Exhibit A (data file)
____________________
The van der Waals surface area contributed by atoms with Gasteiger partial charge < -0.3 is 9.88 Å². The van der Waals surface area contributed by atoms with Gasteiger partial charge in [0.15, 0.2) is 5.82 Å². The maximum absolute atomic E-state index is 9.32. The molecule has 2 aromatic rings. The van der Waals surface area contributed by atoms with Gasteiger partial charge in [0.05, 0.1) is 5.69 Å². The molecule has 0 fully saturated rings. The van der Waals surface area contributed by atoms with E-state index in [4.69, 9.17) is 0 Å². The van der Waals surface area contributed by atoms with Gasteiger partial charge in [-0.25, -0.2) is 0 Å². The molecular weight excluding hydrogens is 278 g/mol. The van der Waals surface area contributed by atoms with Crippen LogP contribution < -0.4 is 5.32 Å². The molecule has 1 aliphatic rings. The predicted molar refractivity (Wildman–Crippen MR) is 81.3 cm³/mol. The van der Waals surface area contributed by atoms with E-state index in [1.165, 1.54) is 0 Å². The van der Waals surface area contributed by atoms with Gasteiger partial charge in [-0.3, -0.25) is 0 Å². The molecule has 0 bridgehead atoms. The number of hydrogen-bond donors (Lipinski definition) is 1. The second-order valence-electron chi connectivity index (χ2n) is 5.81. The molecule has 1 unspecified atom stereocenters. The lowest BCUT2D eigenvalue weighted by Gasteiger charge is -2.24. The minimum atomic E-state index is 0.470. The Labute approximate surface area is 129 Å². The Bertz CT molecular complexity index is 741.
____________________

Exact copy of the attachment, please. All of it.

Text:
The van der Waals surface area contributed by atoms with Gasteiger partial charge < -0.3 is 9.88 Å². The van der Waals surface area contributed by atoms with Gasteiger partial charge in [0.15, 0.2) is 5.82 Å². The maximum absolute atomic E-state index is 9.32. The molecule has 2 aromatic rings. The van der Waals surface area contributed by atoms with Gasteiger partial charge in [0.05, 0.1) is 5.69 Å². The molecule has 0 fully saturated rings. The van der Waals surface area contributed by atoms with E-state index in [4.69, 9.17) is 0 Å². The van der Waals surface area contributed by atoms with Gasteiger partial charge in [-0.25, -0.2) is 0 Å². The molecular weight excluding hydrogens is 278 g/mol. The van der Waals surface area contributed by atoms with Crippen LogP contribution < -0.4 is 5.32 Å². The molecule has 1 aliphatic rings. The predicted molar refractivity (Wildman–Crippen MR) is 81.3 cm³/mol. The van der Waals surface area contributed by atoms with E-state index in [1.165, 1.54) is 0 Å². The van der Waals surface area contributed by atoms with Gasteiger partial charge in [-0.3, -0.25) is 0 Å². The molecule has 0 bridgehead atoms. The number of hydrogen-bond donors (Lipinski definition) is 1. The second-order valence-electron chi connectivity index (χ2n) is 5.81. The molecule has 1 unspecified atom stereocenters. The lowest BCUT2D eigenvalue weighted by Gasteiger charge is -2.24. The minimum atomic E-state index is 0.470. The Labute approximate surface area is 129 Å². The Bertz CT molecular complexity index is 741.